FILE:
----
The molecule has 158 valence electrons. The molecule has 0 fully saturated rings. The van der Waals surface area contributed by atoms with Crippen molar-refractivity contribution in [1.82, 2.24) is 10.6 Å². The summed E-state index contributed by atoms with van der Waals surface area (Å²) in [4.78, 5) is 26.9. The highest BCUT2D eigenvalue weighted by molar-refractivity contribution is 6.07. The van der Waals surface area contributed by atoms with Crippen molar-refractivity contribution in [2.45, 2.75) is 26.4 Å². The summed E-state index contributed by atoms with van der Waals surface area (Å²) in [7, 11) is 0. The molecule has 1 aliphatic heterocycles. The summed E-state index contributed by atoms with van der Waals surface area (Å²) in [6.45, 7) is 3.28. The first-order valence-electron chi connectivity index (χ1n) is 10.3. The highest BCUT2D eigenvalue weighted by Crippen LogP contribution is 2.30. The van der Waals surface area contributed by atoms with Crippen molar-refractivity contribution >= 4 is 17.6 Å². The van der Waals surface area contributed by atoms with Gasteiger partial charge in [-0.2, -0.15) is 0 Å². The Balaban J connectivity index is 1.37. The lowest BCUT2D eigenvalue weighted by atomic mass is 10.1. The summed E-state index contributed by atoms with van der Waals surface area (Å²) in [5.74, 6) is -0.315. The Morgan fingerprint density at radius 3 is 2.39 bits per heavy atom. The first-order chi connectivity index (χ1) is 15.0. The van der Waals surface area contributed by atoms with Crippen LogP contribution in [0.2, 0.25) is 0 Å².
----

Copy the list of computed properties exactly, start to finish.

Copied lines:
The molecule has 158 valence electrons. The molecule has 0 fully saturated rings. The van der Waals surface area contributed by atoms with Crippen molar-refractivity contribution in [1.82, 2.24) is 10.6 Å². The summed E-state index contributed by atoms with van der Waals surface area (Å²) in [4.78, 5) is 26.9. The highest BCUT2D eigenvalue weighted by molar-refractivity contribution is 6.07. The van der Waals surface area contributed by atoms with Crippen molar-refractivity contribution in [2.45, 2.75) is 26.4 Å². The summed E-state index contributed by atoms with van der Waals surface area (Å²) in [7, 11) is 0. The molecule has 1 aliphatic heterocycles. The summed E-state index contributed by atoms with van der Waals surface area (Å²) in [6.45, 7) is 3.28. The first-order valence-electron chi connectivity index (χ1n) is 10.3. The highest BCUT2D eigenvalue weighted by Crippen LogP contribution is 2.30. The van der Waals surface area contributed by atoms with Crippen molar-refractivity contribution >= 4 is 17.6 Å². The van der Waals surface area contributed by atoms with Gasteiger partial charge in [-0.2, -0.15) is 0 Å². The Balaban J connectivity index is 1.37. The lowest BCUT2D eigenvalue weighted by atomic mass is 10.1. The summed E-state index contributed by atoms with van der Waals surface area (Å²) in [5.74, 6) is -0.315. The Morgan fingerprint density at radius 3 is 2.39 bits per heavy atom. The first-order chi connectivity index (χ1) is 15.0. The van der Waals surface area contributed by atoms with Crippen LogP contribution in [0.2, 0.25) is 0 Å².